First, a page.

12 As many as desire to make a good showing in the flesh, these would compel you to be circumcised, only that they may not suffer persecution for the cross of Christ. 13 For not even those who are circumcised keep the law, but they desire to have you circumcised that they may boast in your flesh. (Galatians 6:12–13, NKJV)
Paul warned the Galatians of those whose teaching was perverting the gospel of Christ (Gal. 1:6-10; 2:4-5; 3:1-3). Their false doctrine of binding the Law of Moses on Gentile Christians was damning them and endangering many others (Gal. 1:8-9; 5:1-7). Paul summarized his letter to the Galatians with a scathing indictment of these opponents of the truth. They had hidden agendas (Gal. 2:4). 1) To escape persecution (v.12). These Jewish Christians were avoiding persecution by compromising (corrupting) the gospel. Fellow Jews would not persecute them “for the cross of Christ” if they showed solidarity over the Law of Moses. Changing our teaching to avoid persecution is a sin against Christ and the truth (Matt. 24:10-12; 1 Pet. 3:). 2) To boast in their accomplishment (v. 13). Like the hypocritical Pharisees who gloried in making proselytes, these Jewish Christians boasted in the circumcision of the Gentiles (Matt. 24:15; Phil. 3:4). They “zealously courted” the Gentile Christians, only to enslave them to their error to do their bidding (Gal. 4:17). We must only boast in the cross of our Lord Jesus Christ and never in personal accomplishments over others (Gal. 6:14-15; Rom. 15:17-18). Our faith must be free of personal agendas that tarnish the cause of Christ and His disciples.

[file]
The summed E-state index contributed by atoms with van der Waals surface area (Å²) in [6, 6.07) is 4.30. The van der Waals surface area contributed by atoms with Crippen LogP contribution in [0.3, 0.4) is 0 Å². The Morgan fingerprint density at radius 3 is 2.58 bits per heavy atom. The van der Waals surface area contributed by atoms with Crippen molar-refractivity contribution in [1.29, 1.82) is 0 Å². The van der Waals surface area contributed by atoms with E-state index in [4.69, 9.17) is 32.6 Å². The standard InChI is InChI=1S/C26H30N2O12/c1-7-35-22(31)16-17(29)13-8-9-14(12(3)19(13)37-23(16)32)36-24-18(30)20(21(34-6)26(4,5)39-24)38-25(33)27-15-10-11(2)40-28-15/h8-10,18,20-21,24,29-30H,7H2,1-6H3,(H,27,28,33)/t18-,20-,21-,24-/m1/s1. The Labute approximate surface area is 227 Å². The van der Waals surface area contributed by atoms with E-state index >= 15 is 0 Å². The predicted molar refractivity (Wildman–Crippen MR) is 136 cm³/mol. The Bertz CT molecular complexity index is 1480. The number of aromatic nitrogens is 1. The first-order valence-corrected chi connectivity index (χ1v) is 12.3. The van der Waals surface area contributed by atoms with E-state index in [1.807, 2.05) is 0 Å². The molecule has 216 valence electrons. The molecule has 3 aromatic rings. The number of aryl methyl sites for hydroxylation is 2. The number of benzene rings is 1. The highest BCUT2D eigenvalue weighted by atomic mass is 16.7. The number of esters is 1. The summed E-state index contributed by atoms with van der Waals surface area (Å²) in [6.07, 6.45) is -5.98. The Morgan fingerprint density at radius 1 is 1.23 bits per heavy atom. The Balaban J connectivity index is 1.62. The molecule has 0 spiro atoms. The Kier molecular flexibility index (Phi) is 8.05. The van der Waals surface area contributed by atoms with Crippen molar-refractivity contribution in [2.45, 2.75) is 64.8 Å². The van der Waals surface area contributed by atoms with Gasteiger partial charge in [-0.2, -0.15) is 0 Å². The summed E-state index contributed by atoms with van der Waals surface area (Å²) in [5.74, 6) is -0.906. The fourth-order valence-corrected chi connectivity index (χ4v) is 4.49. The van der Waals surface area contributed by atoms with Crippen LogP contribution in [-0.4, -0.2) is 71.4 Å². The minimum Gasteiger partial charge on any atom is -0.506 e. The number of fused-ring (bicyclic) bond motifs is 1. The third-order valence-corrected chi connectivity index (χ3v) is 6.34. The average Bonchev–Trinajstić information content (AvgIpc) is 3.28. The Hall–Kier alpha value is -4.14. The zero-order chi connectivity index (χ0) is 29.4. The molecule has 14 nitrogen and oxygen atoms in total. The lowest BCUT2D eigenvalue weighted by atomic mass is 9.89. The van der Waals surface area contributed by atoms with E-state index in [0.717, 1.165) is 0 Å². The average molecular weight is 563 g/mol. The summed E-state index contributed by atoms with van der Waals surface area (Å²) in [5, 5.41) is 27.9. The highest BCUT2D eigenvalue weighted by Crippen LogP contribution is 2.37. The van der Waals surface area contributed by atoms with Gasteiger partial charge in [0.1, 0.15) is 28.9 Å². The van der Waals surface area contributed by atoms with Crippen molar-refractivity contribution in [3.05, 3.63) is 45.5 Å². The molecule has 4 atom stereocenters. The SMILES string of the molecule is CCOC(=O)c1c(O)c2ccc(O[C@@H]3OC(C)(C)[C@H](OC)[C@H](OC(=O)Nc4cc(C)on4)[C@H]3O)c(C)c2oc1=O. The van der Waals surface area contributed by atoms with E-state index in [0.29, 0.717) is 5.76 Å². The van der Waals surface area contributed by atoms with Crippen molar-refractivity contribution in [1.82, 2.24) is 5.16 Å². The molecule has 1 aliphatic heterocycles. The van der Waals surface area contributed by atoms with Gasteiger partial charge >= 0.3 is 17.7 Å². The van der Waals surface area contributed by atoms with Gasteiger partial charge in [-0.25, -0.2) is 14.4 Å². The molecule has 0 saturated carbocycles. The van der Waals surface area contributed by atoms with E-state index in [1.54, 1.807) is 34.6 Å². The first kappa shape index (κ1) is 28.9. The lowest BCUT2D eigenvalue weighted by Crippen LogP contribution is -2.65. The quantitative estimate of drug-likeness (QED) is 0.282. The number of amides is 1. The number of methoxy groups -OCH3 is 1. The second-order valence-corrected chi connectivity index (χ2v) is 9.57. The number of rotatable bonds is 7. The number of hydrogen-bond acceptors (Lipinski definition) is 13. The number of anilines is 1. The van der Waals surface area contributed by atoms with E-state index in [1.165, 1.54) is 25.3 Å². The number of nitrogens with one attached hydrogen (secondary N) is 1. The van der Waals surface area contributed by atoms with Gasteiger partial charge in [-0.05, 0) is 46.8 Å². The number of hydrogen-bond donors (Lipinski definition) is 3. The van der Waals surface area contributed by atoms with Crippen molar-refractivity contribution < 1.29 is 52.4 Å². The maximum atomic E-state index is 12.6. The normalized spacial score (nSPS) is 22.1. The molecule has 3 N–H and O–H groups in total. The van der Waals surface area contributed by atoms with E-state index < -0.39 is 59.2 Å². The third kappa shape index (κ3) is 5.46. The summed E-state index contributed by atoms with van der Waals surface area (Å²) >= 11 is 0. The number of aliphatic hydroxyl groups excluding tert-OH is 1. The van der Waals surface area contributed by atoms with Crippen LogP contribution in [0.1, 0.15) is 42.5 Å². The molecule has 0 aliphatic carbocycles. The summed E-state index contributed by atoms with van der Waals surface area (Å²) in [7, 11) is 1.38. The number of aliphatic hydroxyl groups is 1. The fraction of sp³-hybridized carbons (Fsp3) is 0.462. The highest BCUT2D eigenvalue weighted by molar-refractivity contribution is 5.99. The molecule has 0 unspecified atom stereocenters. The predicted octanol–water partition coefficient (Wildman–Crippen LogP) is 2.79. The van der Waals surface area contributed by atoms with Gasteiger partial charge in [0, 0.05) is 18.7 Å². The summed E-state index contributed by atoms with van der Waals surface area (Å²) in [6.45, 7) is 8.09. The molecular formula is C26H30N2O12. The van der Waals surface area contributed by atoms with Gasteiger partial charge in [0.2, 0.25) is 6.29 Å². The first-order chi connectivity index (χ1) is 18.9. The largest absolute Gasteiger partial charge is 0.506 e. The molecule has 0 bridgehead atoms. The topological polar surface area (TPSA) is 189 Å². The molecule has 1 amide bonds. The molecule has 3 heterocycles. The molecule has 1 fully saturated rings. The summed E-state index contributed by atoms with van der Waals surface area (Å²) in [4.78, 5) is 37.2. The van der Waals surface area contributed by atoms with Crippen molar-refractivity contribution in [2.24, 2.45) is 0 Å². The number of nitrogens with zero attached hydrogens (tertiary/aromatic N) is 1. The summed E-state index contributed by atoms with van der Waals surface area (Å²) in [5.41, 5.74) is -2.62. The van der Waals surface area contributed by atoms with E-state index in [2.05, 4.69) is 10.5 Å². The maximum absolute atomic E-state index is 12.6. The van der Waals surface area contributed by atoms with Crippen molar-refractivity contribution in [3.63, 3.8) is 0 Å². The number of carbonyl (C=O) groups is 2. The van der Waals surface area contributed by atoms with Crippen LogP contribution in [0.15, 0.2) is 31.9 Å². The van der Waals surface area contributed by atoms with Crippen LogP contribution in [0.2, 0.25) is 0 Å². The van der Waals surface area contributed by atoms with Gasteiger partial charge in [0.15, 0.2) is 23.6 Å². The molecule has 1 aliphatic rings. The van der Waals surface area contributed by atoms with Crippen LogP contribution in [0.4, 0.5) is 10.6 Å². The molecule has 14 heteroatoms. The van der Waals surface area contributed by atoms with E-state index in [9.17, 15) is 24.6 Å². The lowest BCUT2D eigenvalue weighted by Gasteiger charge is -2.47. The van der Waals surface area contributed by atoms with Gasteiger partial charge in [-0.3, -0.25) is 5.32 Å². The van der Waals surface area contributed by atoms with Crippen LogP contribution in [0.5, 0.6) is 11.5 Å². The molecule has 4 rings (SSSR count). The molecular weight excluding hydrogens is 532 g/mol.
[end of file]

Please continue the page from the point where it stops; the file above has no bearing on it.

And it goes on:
1 Stand fast therefore in the liberty by which Christ has made us free, and do not be entangled again with a yoke of bondage. 2 Indeed I, Paul, say to you that if you become circumcised, Christ will profit you nothing. (Galatians 5:1–2, NKJV)
Sinners are freed from sin by Jesus Christ (John 8:36). Christ frees us from sin when we believe and obey His gospel from the heart (Rom. 6:17-18). However, freedom in Christ does not mean freedom from living by the very gospel pattern (“form of doctrine,” Rom. 6:17) that frees us from sin. Liberty in Christ is not carte blanche to decide what is truth for ourselves (truth is not self-defined). Liberty in Christ freed Jews and Gentiles from the “yoke of bondage” produced by trying to be “justified by law,” as illustrated by demanding the circumcision of the flesh for salvation (Gal. 5:3-4). The plan of salvation, what is moral, what is sound doctrine, true worship, and everything else that “accords with godliness” must harmonize with the revealed gospel of Christ (1 Tim. 6:3; 2 Tim. 1:13). We are free from sin in Christ to live by the light of His truth and have fellowship with God (1 Jno. 1:5-7). The liberty to which the gospel calls us is not “an opportunity for the flesh” (Gal. 5:13). Put plainly, liberty in Christ does not permit us to practice sin (see Gal. 5:16-26, where Paul explains this). Liberty in Christ compels us to live by “faith working through love” by “obeying the truth” of the gospel (Gal. 5:6-7; Jno. 8:31-32).